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Discussion Starter · #4 ·
It's complicated but I'm in Austin and they are in Houston. Not worth 6 hours of my time. Also, I purchased something similar to what is described above but not OEM. Works for me.
 

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Something like this will ease your pain.
Far cheaper places that the Gay of E. No need to ask how I know, having just bought 21 myself....
 

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A couple of things we all need to be aware of...


This type of wheel nut should not have impact guns - windy ones or battery ones - used on them, as it tends to pull the chrome caps off the actual nut. On some models, JLR do actually state hand tools only for the wheel nuts.

No garage should ever do up wheel nuts/bolts on any car with a windy.

As consumers, we should always loosen and retorque in the garage's carpark, unless we saw them use a torque wrench, and that the wrench moved before clicking.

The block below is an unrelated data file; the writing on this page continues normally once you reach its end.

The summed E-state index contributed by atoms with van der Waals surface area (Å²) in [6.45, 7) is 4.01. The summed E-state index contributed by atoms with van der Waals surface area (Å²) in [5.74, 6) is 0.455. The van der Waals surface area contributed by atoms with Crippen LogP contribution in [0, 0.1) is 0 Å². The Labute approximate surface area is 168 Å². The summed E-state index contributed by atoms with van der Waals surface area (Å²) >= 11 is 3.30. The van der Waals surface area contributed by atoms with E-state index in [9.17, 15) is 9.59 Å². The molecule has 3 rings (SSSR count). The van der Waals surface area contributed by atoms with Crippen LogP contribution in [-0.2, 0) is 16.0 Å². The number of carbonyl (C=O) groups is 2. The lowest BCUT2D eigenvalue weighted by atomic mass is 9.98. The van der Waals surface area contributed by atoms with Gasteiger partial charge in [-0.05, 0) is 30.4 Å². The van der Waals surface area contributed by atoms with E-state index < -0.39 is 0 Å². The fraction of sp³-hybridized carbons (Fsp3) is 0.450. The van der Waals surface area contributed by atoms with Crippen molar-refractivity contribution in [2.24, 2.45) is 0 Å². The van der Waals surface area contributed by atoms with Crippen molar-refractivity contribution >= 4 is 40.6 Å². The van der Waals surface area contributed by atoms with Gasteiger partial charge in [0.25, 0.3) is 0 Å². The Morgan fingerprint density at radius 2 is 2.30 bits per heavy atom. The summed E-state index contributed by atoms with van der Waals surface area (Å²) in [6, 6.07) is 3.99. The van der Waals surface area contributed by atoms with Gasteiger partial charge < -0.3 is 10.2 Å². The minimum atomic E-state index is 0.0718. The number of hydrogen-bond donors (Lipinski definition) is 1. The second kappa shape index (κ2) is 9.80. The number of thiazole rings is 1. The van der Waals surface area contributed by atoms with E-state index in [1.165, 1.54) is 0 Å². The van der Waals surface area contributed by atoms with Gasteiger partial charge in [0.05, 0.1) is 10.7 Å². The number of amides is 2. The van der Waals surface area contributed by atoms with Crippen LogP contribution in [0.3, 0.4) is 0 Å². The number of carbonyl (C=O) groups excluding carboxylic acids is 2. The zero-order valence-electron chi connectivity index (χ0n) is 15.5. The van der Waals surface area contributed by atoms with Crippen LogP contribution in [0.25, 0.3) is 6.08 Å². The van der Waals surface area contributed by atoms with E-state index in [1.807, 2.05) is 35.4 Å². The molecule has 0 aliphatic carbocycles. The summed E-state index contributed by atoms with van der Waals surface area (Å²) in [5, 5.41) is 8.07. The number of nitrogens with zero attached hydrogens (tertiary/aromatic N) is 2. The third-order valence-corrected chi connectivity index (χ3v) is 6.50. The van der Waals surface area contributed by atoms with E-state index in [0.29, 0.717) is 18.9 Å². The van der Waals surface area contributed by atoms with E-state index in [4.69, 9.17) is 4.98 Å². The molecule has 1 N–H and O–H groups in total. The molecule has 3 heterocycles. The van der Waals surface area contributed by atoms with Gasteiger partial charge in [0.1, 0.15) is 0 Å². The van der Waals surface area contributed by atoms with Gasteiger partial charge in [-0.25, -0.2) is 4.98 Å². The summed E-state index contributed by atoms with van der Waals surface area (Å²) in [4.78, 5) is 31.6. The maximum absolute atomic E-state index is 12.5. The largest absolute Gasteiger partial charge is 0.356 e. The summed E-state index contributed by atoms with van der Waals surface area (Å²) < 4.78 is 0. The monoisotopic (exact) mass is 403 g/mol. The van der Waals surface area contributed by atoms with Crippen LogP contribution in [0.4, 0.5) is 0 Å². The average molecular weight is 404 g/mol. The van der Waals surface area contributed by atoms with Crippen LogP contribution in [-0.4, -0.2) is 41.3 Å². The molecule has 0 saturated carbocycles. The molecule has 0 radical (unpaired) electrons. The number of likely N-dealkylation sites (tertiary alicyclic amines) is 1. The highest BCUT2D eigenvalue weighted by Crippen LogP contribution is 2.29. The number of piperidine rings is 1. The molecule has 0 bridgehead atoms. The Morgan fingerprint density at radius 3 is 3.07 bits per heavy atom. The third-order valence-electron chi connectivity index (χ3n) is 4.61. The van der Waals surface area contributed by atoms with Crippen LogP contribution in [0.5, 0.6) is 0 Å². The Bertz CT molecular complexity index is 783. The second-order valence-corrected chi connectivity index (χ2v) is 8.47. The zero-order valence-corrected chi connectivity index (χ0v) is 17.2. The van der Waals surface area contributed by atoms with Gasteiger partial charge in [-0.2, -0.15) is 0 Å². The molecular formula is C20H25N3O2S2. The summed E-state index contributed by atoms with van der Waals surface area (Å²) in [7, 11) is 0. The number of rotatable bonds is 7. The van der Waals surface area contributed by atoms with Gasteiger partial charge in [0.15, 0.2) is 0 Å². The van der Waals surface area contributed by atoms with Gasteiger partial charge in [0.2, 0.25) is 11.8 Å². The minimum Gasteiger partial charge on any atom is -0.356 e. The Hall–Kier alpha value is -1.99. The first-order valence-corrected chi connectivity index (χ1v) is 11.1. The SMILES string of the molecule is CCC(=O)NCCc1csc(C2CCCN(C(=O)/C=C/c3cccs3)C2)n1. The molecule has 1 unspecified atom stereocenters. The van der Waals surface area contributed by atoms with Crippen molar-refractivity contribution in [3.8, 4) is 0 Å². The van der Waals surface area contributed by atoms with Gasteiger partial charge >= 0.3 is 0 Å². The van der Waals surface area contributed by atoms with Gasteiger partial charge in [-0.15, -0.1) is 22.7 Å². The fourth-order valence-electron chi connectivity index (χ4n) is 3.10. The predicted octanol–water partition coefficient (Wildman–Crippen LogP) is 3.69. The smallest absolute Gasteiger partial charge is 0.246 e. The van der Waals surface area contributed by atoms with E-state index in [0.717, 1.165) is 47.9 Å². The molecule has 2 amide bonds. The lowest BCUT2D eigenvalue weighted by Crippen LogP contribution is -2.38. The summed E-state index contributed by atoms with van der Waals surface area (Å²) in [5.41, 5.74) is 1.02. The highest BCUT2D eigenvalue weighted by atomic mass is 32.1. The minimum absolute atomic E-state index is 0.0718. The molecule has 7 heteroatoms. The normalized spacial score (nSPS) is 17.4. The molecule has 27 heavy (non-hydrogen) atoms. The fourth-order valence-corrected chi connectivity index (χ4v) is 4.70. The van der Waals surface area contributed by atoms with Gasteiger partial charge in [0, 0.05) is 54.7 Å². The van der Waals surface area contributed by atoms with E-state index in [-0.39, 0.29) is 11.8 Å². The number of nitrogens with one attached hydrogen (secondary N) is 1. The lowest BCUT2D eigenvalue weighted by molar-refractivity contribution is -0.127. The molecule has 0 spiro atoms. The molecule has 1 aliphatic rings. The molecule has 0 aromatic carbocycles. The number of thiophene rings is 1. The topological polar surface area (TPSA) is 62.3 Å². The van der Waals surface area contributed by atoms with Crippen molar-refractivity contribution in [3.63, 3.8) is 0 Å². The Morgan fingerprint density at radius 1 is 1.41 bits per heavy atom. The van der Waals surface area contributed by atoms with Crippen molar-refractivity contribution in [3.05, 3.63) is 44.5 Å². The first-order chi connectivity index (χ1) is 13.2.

In rust inducing climates, like Northern Europe, consider replacing the nuts every 3 or 4 years, and every couple of months try a 19mm socket on them, and if it feels it doesn't want to go on, replace it. This is because the nut underneath the chrome cap has rusted and started to swell.

If you can't get a 19mm socket on, use a 3/4" socket, which is between a 19 and 20mm.

Try not to use a mallet or hammer to knock a socket on, as this too can loosen the cap from the nut underneath. Sometimes its unavoidable, so judgement needed.